Innovative Collaboration Touches Lives at Springfield Memorial Hospital
In the midst of a pandemic, Project SEARCH placed older students with disabilities as workers in the heart of Springfield Memorial Hospital (SMH). The results have been stunning.
“Our colleagues have been blown away by their abilities and what they bring to the departments,” said Jay Boulanger, volunteer services coordinator at SMH. “It was a time of high stress, and there was some apprehension initially. It’s been neat to see the transformation on our teams from ‘how is this going to work?’ to ‘this is amazing!’”
Project SEARCH was five years in the making at Springfield School District 186, said Raechel Haas, the Project SEARCH lead instructor. The goal was to take older students with disabilities between the ages of 18 and 21 and embed them in jobs throughout the community.
Excitement built as a partnership with Memorial Health Human Resources meant the program was set to launch at SMH in early 2020, but the COVID-19 pandemic forced an unwelcome halt.
After several pandemic-related delays, Project SEARCH finally debuted in November of 2021. Twelve students attend job skill classes on-site every morning before they head to work in the Emergency Department, surgery units, central supply, sterile processing, food and nutrition, environmental services and other areas throughout the hospital.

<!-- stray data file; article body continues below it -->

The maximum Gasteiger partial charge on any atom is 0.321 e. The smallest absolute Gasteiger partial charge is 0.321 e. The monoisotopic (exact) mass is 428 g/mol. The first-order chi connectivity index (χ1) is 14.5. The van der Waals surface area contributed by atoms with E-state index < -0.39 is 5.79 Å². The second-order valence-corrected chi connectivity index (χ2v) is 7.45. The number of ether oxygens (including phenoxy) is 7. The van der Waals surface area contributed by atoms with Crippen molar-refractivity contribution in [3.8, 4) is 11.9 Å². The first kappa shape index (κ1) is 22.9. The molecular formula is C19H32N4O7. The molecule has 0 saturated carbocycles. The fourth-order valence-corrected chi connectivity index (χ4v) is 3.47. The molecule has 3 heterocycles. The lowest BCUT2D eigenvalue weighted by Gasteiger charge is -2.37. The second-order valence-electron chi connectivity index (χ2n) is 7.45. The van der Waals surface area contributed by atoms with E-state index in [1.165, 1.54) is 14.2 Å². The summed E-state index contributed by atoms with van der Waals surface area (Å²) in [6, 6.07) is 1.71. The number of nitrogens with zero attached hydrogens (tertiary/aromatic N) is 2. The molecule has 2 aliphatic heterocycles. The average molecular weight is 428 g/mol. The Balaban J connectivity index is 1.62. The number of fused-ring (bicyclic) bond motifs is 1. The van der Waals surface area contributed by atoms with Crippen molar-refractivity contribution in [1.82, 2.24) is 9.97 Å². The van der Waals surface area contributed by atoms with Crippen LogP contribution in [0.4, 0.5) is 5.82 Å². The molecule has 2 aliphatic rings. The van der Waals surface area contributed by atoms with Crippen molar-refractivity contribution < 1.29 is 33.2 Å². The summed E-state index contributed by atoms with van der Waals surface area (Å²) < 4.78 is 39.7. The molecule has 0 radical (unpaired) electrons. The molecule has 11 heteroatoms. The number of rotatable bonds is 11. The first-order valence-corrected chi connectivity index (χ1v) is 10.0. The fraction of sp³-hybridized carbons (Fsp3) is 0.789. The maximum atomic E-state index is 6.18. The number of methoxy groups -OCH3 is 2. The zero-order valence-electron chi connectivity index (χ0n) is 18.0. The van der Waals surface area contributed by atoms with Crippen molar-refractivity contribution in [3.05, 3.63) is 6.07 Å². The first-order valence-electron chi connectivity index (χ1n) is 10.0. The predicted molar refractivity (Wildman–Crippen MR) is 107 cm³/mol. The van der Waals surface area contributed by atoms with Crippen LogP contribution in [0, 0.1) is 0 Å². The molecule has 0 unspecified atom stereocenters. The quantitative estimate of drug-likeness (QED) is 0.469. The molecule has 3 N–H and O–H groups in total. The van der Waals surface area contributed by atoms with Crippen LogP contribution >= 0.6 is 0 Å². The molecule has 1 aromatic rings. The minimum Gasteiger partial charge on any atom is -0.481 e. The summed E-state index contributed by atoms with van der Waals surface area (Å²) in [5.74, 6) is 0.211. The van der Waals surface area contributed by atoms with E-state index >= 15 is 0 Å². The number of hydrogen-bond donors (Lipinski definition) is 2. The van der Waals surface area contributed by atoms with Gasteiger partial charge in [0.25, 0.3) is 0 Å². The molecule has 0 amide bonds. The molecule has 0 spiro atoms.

“Nothing has been created specifically for them,” Haas said. “While there may be a few minor accommodations, they integrate right into their assigned work setting for ten-week internships. Then they rotate.”
Tasks in the ED can include sanitizing chairs and common areas in the lobby, restocking supplies, stacking warm towels and escorting visitors back to patient rooms. Students who work in main surgery stock ID carts, collect and clean stretchers, retrieve supplies from labs.
David Thompson, 18, works in volunteer services and is responsible for maintaining the wheelchair supply for outpatient surgery. His supervisor is grateful for his dedication to managing the sometimes tedious and complicated process of wrangling the wheelchair supply.
“Tracking wheelchairs makes a huge difference for our outpatients when the equipment they need after surgery is clean and available when they need it,” said Ginny Evans, director of hospitality for Memorial Health. “David has been absolutely incredible. He keeps track of the wheelchairs, makes sure they are cleaned and ready to go. If a wheelchair is missing an arm or wheel or just needs maintenance, he moves them out of circulation.”
Project SEARCH follows the school calendar, and the goal is to have all interns placed in a job prior to end of May.
“This is really a capstone for the students and their high school career,” Haas said. “This provides a transition for them from school to work. This helps families as well. The feedback from parents has been so positive. These students gain confidence and independence through this experience.”